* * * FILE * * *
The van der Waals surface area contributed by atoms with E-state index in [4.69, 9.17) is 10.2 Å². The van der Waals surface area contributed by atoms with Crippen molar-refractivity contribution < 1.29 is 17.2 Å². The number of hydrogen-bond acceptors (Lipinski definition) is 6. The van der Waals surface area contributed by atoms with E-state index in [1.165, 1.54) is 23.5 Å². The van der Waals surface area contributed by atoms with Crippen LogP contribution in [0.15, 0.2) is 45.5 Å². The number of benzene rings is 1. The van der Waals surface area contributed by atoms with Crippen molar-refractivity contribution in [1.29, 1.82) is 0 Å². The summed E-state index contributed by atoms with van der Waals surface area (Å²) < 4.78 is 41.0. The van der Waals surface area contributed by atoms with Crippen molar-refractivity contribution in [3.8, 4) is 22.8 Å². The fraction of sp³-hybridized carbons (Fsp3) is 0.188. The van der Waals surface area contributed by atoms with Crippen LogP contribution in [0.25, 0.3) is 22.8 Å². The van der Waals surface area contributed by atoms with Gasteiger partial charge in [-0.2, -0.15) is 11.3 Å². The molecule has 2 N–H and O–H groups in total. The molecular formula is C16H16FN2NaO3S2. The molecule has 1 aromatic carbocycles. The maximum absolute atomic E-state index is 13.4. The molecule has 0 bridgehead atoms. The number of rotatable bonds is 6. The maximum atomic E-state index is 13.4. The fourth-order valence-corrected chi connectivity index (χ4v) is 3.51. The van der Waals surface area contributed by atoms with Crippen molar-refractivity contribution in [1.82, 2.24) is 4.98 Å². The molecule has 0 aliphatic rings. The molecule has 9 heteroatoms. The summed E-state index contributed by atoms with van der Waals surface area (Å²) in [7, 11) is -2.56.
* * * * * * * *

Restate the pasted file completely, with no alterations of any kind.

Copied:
The van der Waals surface area contributed by atoms with E-state index in [4.69, 9.17) is 10.2 Å². The van der Waals surface area contributed by atoms with Crippen molar-refractivity contribution < 1.29 is 17.2 Å². The number of hydrogen-bond acceptors (Lipinski definition) is 6. The van der Waals surface area contributed by atoms with E-state index in [1.165, 1.54) is 23.5 Å². The van der Waals surface area contributed by atoms with Crippen LogP contribution in [0.15, 0.2) is 45.5 Å². The number of benzene rings is 1. The van der Waals surface area contributed by atoms with Crippen molar-refractivity contribution in [1.29, 1.82) is 0 Å². The summed E-state index contributed by atoms with van der Waals surface area (Å²) < 4.78 is 41.0. The van der Waals surface area contributed by atoms with Crippen molar-refractivity contribution in [3.8, 4) is 22.8 Å². The fraction of sp³-hybridized carbons (Fsp3) is 0.188. The van der Waals surface area contributed by atoms with Crippen LogP contribution in [0.25, 0.3) is 22.8 Å². The van der Waals surface area contributed by atoms with Gasteiger partial charge in [-0.2, -0.15) is 11.3 Å². The molecule has 2 N–H and O–H groups in total. The molecular formula is C16H16FN2NaO3S2. The molecule has 1 aromatic carbocycles. The maximum absolute atomic E-state index is 13.4. The molecule has 0 bridgehead atoms. The number of rotatable bonds is 6. The maximum atomic E-state index is 13.4. The fourth-order valence-corrected chi connectivity index (χ4v) is 3.51. The van der Waals surface area contributed by atoms with Crippen molar-refractivity contribution in [1.82, 2.24) is 4.98 Å². The molecule has 0 aliphatic rings. The molecule has 9 heteroatoms. The summed E-state index contributed by atoms with van der Waals surface area (Å²) in [7, 11) is -2.56.